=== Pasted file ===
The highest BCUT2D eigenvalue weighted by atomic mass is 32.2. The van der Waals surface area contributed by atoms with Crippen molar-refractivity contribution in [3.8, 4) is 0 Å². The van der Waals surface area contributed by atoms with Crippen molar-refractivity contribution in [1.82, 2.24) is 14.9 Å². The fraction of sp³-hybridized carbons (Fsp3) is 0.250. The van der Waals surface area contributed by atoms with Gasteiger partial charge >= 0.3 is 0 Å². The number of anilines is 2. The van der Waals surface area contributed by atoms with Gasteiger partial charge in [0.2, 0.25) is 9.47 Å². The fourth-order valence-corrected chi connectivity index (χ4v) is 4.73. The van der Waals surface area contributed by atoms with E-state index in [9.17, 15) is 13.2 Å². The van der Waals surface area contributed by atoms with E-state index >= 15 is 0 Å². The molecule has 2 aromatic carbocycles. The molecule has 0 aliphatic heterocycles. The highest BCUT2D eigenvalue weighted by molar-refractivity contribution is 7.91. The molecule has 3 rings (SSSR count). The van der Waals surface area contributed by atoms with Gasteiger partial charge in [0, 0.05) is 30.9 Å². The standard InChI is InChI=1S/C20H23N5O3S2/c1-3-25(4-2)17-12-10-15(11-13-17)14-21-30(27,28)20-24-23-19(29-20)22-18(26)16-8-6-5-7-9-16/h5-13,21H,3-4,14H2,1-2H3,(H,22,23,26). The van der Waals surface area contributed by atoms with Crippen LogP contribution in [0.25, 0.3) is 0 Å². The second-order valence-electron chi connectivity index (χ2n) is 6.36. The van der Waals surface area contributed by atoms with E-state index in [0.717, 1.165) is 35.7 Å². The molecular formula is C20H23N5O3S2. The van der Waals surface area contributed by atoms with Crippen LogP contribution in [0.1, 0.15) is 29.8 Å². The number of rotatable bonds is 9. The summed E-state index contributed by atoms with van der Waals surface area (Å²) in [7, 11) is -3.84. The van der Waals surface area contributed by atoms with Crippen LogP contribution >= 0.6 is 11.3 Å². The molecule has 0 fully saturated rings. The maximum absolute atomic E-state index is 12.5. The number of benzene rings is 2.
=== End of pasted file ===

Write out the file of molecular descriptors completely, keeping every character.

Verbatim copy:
The highest BCUT2D eigenvalue weighted by atomic mass is 32.2. The van der Waals surface area contributed by atoms with Crippen molar-refractivity contribution in [3.8, 4) is 0 Å². The van der Waals surface area contributed by atoms with Crippen molar-refractivity contribution in [1.82, 2.24) is 14.9 Å². The fraction of sp³-hybridized carbons (Fsp3) is 0.250. The van der Waals surface area contributed by atoms with Gasteiger partial charge >= 0.3 is 0 Å². The number of anilines is 2. The van der Waals surface area contributed by atoms with Gasteiger partial charge in [0.2, 0.25) is 9.47 Å². The fourth-order valence-corrected chi connectivity index (χ4v) is 4.73. The van der Waals surface area contributed by atoms with E-state index in [9.17, 15) is 13.2 Å². The van der Waals surface area contributed by atoms with E-state index >= 15 is 0 Å². The molecule has 2 aromatic carbocycles. The molecule has 0 aliphatic heterocycles. The highest BCUT2D eigenvalue weighted by molar-refractivity contribution is 7.91. The molecule has 3 rings (SSSR count). The van der Waals surface area contributed by atoms with Gasteiger partial charge in [0, 0.05) is 30.9 Å². The standard InChI is InChI=1S/C20H23N5O3S2/c1-3-25(4-2)17-12-10-15(11-13-17)14-21-30(27,28)20-24-23-19(29-20)22-18(26)16-8-6-5-7-9-16/h5-13,21H,3-4,14H2,1-2H3,(H,22,23,26). The van der Waals surface area contributed by atoms with Crippen LogP contribution in [0.25, 0.3) is 0 Å². The second-order valence-electron chi connectivity index (χ2n) is 6.36. The van der Waals surface area contributed by atoms with E-state index in [0.717, 1.165) is 35.7 Å². The molecular formula is C20H23N5O3S2. The van der Waals surface area contributed by atoms with Crippen LogP contribution in [0.1, 0.15) is 29.8 Å². The number of rotatable bonds is 9. The summed E-state index contributed by atoms with van der Waals surface area (Å²) in [7, 11) is -3.84. The van der Waals surface area contributed by atoms with Crippen LogP contribution >= 0.6 is 11.3 Å². The molecule has 0 fully saturated rings. The maximum absolute atomic E-state index is 12.5. The number of benzene rings is 2.